Presentation at the 2018 American Transplant Congress highlights the long-term risk-benefit profile of imlifidase (IdeS) in kidney transplantation
As announced on May 30, 2018, ahead of the ATC-presentation, the results from the study demonstrate that patients desensitized with imlifidase and transplanted with an HLA-incompatible kidney show good renal function and minimal evidence of antibody mediated rejection (AMR) at a mean 18.76 months post kidney transplantation, with graft and patient survival at 94%. Overall, the levels of donor specific antibodies (DSA) stay low over time, and only four of 16 patients have low but significant levels of DSAs. Biopsies were performed on 15 patients. All but three showed no findings of suspected AMR (according to Banff 2017 criteria) and none of the patients had a positive C4d staining.
In addition, Professor Jordan highlighted that that the two-year follow-up data demonstrate good patient and graft survival without increased infection risk and that no serious adverse events related to imlifidase have been reported in his study. Also, Professor Jordan estimated the seven-year allograft survival probability to be 77 to 100 percent for 14 out of 15 patients and 47 percent for one patient. The estimate is based on a so called iBox Risk Prediction Score.
“In our study, imlifidase consistently reduced or eliminated DSAs to allow transplantation from HLA-incompatible donor without risk of early antibody mediated rejection (AMR). All patients exhibited extensive sensitization with a median cPRA of 95 percent prior to imlifidase treatment. Imlifidase is superior to other DSA-removal strategies like plasma exchange which still leaves 35 percent of the antibodies remaining”, commented Professor Stanley Jordan.
The study presented by Professor Jordan is an investigator-initiated study conducted at Cedars-Sinai Medical Center in Los Angeles, USA (ClinicalTrials.gov Identifier: NCT02426684). The study investigates the safety and efficacy of imlifidase in removing donor specific antibodies in patients where previous attempts of desensitization have failed.
In this study, imlifidase is investigated in combination with high-dose intravenous gamma globulin and anti-CD20 treatment, and in January 2018, patient enrollment was closed with a total of 17 patients treated with imlifidase and subsequently transplanted. Patients had DSAs and a positive cross-match test prior to imlifidase treatment and transplantation. Imlifidase effectively reduced the level of DSAs in all patients thereby enabling transplantation for all patients.
An abstract with a summary of the presentation of the long-term data and conclusions is available through the ATC website (http://atcmeetingabstracts.com) and results from 14 of the 17 patients were published in The New England Journal of Medicine in August 2017 (N Engl J Med 2017;377:442-53).
Also at the ATC, a presentation with the title Effects of IdeS on HLA-SAB, C1q-SAB and CDC-X was made by Dr Sofia Järnum, Director R&D at Hansa Medical. Dr Järnum gave a detailed description on the role of imlifidase in conjugation with assays important for decision making in transplantation. In addition, a poster with the title Anti-IdeS Antibodies in IVIg and Its Effect on IdeS Activity was presented by Anna Runström, Scientist at Hansa Medical and was awarded ”Poster of distinction” by the ATC.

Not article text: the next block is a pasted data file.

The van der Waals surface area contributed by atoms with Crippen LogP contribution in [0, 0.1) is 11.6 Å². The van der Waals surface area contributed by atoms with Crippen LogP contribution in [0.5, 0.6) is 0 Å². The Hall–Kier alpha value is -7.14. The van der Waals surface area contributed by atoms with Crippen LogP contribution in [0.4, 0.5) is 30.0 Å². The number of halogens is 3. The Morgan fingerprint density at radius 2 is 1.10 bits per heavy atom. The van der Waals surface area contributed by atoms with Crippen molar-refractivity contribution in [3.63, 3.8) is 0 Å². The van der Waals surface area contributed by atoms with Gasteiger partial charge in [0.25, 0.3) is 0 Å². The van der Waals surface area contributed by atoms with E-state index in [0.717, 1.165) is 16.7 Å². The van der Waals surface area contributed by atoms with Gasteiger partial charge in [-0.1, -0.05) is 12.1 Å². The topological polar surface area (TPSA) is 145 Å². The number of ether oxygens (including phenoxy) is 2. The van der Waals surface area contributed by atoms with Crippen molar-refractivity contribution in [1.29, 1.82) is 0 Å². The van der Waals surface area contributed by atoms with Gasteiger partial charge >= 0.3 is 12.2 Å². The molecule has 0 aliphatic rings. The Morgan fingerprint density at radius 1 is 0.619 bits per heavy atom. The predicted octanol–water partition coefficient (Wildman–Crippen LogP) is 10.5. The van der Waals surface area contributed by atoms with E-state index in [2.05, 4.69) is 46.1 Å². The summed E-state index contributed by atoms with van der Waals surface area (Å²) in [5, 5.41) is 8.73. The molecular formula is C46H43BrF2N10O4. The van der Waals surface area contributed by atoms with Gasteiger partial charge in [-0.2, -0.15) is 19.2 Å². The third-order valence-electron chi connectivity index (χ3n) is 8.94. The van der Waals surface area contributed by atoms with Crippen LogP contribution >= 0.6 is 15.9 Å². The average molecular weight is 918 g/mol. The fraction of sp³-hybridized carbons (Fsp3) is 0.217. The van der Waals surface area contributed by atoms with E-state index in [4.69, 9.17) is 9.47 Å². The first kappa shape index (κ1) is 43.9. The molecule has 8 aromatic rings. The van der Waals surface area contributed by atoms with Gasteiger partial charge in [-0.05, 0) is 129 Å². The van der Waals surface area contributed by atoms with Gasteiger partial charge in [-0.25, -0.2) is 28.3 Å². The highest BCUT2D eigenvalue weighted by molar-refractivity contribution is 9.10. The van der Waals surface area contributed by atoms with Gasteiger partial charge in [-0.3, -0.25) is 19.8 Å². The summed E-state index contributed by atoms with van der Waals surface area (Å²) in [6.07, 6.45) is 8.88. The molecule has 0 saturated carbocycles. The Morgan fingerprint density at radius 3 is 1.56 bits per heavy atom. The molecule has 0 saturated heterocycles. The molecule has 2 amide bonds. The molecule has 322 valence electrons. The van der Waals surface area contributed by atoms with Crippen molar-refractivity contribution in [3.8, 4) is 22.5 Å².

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About sensitized patients
Many patients on the waiting list for organ transplantation carry antibodies to HLA (i.e. being ‘sensitized’). When these antibodies are targeted towards the HLA of a potential donor (i.e. ‘donor specific antibodies’ or DSA) the transplanted organ can be significantly compromised. Patients who are highly sensitized (i.e. with high levels of antibodies) will have a very low likelihood to find a donor, towards which they will not have DSA. Therefore, they may not be able to receive a transplantation at all and remain in a severe and debilitating disease state.
About imlifidase (IdeS)
Imlifidase is an enzyme that depletes IgG antibodies fast and effectively. Hansa Medical is developing imlifidase as a proprietary treatment to enable kidney transplantation in sensitized patients, previously unable to undergo transplantation surgery due to the presence of anti-HLA IgG antibodies. Efficacy data reported from three Phase II studies have demonstrated that imlifidase rapidly and significantly reduced anti-HLA antibodies, enabling transplantation. Imlifidase is currently being evaluated in highly sensitized patients that do not respond to available desensitization methods. Results from two ongoing studies are expected in 2018. In addition to transplantation, imlifidase is being evaluated in a clinical Phase II study in the rare autoimmune disease anti-GBM antibody disease and imlifidase has potential applications in a variety of additional autoimmune diseases. Imlifidase is protected by several patents and results of studies with imlifidase have been published in a number of peer reviewed scientific journals.
About Hansa Medical
Hansa Medical is a biopharmaceutical company developing novel immunomodulatory enzymes for transplantation and acute autoimmune diseases. The lead product, imlifidase, is a proprietary antibody-degrading enzyme currently in late-stage clinical development for kidney transplant patients, with significant potential for further development in other solid organ transplants and in acute autoimmune indications. The company also has a strong pipeline of preclinical projects that may provide a second wave of potential drugs. Under the project name NiceR, novel immunoglobulin-cleaving enzymes are developed for repeat dosing with the objective of applying the Hansa Medical technology in relapsing autoimmune diseases and oncology. Hansa Medical is based in Lund, Sweden, and its shares are listed on Nasdaq Stockholm (ticker: HMED).